Bhuta’s art shows this old conundrum in a modern light. All the objects that look solid are actually riddled with pressure points. The sculpture that looks like a lance and stretches martially across a wall is actually made of beeswax. The works that look like architectural supports could actually snap easily. The massive triangular sculptural installation looks like a monolith but is actually made of 12 pieces of plaster of paris. The column, made of graphite, has a gash in the middle, making its strength look dubious.

Look carefully at Bhuta’s show and nothing is what it seems. Every single artwork in Point-Shift and Quoted Objects is delicate, prone to crumbling. If as a buyer you ask the gallery what the longevity of these works should be — one of the reasons oil paintings are valued so highly is that they’re known to last for centuries — there’s no answer. That’s how novel the territory of Bhuta’s art is. There is no precedence for these works so no one can prophesy how long Point-Shift and Quoted Objects will last. They’re like today’s feminism — it’s up to the men and women of this generation to decide how resilient or fragile it will be.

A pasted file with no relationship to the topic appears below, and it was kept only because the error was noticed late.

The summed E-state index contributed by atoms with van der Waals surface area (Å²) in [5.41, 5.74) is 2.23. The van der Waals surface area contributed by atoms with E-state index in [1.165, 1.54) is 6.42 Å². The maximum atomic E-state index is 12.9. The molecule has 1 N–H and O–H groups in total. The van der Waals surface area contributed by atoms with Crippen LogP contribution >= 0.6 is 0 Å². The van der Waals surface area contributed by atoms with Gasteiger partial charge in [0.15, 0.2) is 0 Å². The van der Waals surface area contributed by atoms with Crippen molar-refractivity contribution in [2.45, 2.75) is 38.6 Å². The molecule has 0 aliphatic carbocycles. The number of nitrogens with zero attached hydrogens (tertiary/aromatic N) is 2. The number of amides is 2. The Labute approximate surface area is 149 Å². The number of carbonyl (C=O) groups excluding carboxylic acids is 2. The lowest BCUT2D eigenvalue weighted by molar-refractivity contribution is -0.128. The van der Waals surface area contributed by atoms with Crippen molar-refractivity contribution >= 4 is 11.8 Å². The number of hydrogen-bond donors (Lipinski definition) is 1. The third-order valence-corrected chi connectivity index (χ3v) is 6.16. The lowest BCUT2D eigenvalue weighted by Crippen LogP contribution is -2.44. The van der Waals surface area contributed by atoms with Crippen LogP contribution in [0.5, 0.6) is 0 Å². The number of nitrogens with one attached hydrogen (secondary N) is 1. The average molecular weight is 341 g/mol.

Vulnerability appears much more obviously in Abir Karmakar’s new exhibition, Room, Interrupted in Passage. This new set of works is a departure from Karmakar’s established style in many ways. The paintings are small, which is a dramatic change from Karmakar’s older paintings which spread across walls like portals into sensual but unsettling worlds. This time, however, Karmakar has chosen to paint vignettes. The series is titled “Porno Paintings” and if you’ve seen Karmakar’s earlier work, you’ll expect to see Karmakar striking suggestive poses in the paintings. But “Porno Paintings” have no people in them; they’re just haunted by human presences whose imprint can be seen in crushed bed sheets, television sets that haven’t been switched off and windows that have been left half-open. Emptied of people, they seem unnatural. They’re vaguely reminiscent of crime scenes and also of the hotel rooms that Karmakar had shown in the show titled Within the Walls. It too had hotel rooms, but they had Karmakar in them. Naked and long-haired, Karmakar offered himself to the viewer, sometimes shyly and at other times, brazenly. In one painting, he lay curled at the foot of a sofa, as though rejected. To see hotel rooms again, but this time with no Karmakar, you can’t help but feel anxious as you remember how the man had offered himself so boldly in the older paintings. Also, don’t forget the title of the exhibition – Room, Interrupted in Passage. What was interrupted and what was the interruption that emptied the rooms of inhabitants?

Room, Interrupted in Passage is also uncharacteristic because Karmakar has not appeared in the show. There are figures in the show, but they are other people who have been chosen as models and actors. You may think that “Shadows of Distressing Dreams” shows images of Karmakar lying in bed, but there are actually four men and one women who have no connection to Karmakar beyond this work. This work and “A Long Whisper” are unusual for another reason: they’re not paintings. For most of us, it’s the first time we’re seeing Karmakar try his hand at installations.